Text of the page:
Famous for being a failed savior, a financial hound of Hades has come to the aid of Gawker Media and its many online publications.
Cerberus Capital Management L.P., the infamous private equity firm that produced headline gold — and not much else — after its ill-fated 2007 purchase of Chrysler, is now offering cash to another bankrupt company. The firm announced it will hand Gawker $22 million to keep the lights on while the media giant completes its bankruptcy proceedings and sell-off. (Read More…)
Billionaire investor Kirk Kerkorian died Tuesday at the age of 98, leaving behind a legacy which included the automotive industry in his twilight years.
My 25-plus years as a Big Time Auto Industry Executive afforded me many memorable moments. It would be difficult to single out one example, but I may be the only person on earth who has shaken hands with both Soichiro Honda and Derek Kreindler.
As for the low point of my career, there is no contest: the morning of May 7, 1998, four months after I joined Mercedes-Benz Credit Corporation. That was the day it was announced Daimler-Benz had merged with the Chrysler Corporation.
A long time ago, I was told a little phrase which stuck with me: “Sometimes, you may be done with history, but history isn’t done with you.” It made a lot of sense to me. Just because you’ve finished with something doesn’t mean it’s over for the other party. Seems like Daimler and Cerberus are learning this the hard way. (Read More…)
So it’s the dealers’ fault if Chrysler goes down in flames. Nothing to do with Daimler, who gutted the company like a fish. Or Cerberus, who wanted to gut the company like a fish, but found itself without a fish to gut. Or the company’s current management, who have lied, stonewalled, mislead, cut backroom deals with our elected representatives and generally manipulated honest, taxpaying Americans into supporting their stupid selfish schemes. As Chrysler’s backers, as their only means of survival, let’s think about this. ChryCo dealers are sitting on a 151-day supply of new vehicles (provided new car sales have stabilized). Even if Chrysler dealers didn’t order another car, truck or minivan, they’d have five months’ supply. There’s only one reason for them to take any more vehicles: to help justify the company’s desire to milk/bilk/fleece/con Uncle Sam for more “loans.” And still Cerberus point blank refuses to reveal to us, their supposed paymasters, who owns the company. No matter what you think of a ChryCo Chapter 7 or 11 or car dealers, this is an unseemly, disgusting clusterfuck. Look what they done to my Chrysler, ma.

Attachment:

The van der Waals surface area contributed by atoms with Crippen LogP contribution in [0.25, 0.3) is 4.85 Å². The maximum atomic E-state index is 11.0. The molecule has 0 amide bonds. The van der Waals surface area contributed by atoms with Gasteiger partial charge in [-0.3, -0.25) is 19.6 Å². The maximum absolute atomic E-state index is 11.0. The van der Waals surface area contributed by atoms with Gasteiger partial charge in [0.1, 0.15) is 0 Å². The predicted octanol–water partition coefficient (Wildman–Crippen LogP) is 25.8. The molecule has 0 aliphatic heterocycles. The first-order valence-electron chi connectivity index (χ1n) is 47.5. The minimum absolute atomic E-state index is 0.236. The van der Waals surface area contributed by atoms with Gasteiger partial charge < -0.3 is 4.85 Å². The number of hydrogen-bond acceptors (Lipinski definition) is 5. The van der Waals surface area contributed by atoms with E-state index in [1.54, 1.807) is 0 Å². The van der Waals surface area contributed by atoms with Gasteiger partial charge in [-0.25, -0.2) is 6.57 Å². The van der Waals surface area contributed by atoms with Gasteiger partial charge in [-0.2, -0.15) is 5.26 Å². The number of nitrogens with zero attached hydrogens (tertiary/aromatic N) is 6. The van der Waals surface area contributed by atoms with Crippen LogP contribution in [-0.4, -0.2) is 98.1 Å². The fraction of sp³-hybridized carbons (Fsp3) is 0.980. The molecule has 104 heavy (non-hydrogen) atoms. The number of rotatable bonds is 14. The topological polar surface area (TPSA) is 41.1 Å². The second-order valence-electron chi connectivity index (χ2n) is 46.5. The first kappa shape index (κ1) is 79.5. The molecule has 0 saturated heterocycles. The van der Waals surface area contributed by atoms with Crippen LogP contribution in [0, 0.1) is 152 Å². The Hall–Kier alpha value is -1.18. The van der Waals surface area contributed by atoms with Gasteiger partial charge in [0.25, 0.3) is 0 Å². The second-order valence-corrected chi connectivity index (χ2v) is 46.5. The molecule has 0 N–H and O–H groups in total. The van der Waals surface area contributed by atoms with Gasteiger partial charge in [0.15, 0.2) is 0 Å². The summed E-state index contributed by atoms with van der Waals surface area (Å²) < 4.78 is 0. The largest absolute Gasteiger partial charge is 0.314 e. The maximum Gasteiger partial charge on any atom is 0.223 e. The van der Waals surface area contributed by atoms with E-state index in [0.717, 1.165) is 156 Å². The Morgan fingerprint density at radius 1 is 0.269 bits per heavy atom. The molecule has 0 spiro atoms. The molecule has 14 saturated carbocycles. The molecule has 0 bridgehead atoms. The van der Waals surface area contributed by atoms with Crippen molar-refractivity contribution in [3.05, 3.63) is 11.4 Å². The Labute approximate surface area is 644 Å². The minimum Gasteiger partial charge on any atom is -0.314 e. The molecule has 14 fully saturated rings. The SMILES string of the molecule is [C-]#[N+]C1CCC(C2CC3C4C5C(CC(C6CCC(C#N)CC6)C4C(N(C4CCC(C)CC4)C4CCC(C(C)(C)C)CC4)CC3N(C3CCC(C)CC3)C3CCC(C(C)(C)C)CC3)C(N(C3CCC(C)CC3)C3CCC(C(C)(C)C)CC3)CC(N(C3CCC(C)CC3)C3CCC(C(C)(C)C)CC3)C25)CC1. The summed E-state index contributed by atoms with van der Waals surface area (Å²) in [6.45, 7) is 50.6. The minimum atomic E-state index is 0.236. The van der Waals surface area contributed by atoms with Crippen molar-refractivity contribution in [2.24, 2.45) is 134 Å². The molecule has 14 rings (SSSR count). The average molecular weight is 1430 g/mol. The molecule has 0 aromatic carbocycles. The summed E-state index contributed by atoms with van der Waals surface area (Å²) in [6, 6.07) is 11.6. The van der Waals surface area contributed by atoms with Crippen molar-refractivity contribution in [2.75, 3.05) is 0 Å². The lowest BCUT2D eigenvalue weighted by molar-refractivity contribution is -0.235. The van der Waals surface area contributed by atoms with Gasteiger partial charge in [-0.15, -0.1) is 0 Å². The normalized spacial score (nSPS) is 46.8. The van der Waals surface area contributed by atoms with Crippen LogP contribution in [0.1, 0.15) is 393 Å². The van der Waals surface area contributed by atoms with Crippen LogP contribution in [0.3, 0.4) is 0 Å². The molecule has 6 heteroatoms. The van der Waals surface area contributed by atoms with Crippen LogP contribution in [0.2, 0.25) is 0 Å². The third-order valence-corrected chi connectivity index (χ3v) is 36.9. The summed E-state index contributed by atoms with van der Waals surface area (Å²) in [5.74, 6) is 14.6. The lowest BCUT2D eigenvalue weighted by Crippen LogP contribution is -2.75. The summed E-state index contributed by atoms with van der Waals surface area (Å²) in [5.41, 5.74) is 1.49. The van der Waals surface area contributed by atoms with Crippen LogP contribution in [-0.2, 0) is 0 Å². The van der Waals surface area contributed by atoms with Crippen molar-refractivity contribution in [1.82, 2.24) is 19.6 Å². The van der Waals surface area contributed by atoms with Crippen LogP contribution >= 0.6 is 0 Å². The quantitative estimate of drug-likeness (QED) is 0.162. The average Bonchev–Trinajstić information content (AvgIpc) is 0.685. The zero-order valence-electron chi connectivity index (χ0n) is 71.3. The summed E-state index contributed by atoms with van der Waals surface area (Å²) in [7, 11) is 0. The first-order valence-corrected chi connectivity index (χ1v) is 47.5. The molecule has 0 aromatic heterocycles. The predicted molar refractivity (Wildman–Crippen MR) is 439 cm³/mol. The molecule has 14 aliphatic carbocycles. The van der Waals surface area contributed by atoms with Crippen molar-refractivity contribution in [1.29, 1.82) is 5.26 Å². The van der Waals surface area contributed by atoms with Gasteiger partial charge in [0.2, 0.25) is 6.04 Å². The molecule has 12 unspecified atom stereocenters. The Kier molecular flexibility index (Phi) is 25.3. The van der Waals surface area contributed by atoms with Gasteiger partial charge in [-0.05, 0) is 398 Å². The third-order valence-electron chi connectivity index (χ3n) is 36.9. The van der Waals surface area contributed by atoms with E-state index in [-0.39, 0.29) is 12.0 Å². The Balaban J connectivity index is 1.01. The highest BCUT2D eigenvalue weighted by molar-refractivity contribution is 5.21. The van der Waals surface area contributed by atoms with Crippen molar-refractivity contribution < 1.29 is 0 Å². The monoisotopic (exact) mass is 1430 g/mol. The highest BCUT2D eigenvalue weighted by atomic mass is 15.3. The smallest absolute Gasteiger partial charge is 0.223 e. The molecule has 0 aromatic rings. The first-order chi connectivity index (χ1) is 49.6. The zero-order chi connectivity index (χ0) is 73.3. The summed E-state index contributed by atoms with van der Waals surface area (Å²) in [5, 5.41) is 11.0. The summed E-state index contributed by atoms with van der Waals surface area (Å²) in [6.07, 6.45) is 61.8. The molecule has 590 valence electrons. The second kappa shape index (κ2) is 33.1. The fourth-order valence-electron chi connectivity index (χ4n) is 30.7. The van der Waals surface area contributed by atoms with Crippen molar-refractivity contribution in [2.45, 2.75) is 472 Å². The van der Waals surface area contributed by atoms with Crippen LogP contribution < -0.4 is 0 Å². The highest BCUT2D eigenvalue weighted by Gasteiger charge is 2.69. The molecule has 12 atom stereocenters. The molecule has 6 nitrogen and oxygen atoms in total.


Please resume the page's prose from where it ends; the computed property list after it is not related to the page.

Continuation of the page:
An increasing number of media reports are indicating that instead of a single “car czar,” Obama will appoint a team to oversee the auto industry turnaround effort. Current reports indicate that Democrat fundraiser Steve Rattner will likely take the top oversight position, but his total lack of (non-political) qualifications for the job is considered an issue. Which is where Stephen Girsky comes in. “They clearly need an adviser who knows the industry,” former Chrysler president Thomas Stallkamp tells Bloomberg. “Girsky certainly knows the industry, and he was close to both GM and the union.” And though I have questioned whether Girsky’s UAW affiliations are best described in the past or present tense, this 2004 presentation (PDF) to Original Equipment Suppliers Association is decidedly prescient. Especially for 2004. And this December 2008 presentation to UAW Local 14 seems to indicate that his recent advising stint with the UAW was a mission of truth and reconciliation rather than one of conniving and obfuscation.
Holy lack of internal controls Batman! Automotive News [sub] reports the “now it can be told” story behind the story of a Minnesota mega-dealer’s collapse. Chrysler pulled the plug on Denny Hecker last fall, forcing Hecker to close six of his 16 dealerships and sell three others. Turns out Chrysler Financial lent the “flamboyant 56-year-old entrepreneur” $550 million. And get this: $50m of that went to Hecker personally. The information surfaced after Hecker sued Chrysler Financial for canceling his dealerships’ credit lines “without warning.” Chrysler countersued, revealing that it loved them some Hecker. Post-Cerberus, ChryCo threw money at—I mean, “invested”—in Hecker’s dealerships, a rental car agency (since bankrupt), real estate and “investment firms.” Ford was behind the curve on this one; they’ve sued Hecker for a relatively paltry $3.1m for missing vehicle and parts payments. As the Detroit-shaped crater grows larger, look for more “revelations” from American automakers’ go-go past. Others may have done the same thing, but they won’t be facing the same volume or genre of music if/when their dealers end up in bankruptcy court. Meanwhile, Denny better hope his tagline doesn’t apply to his forthcoming court battles: “Nobody walks!”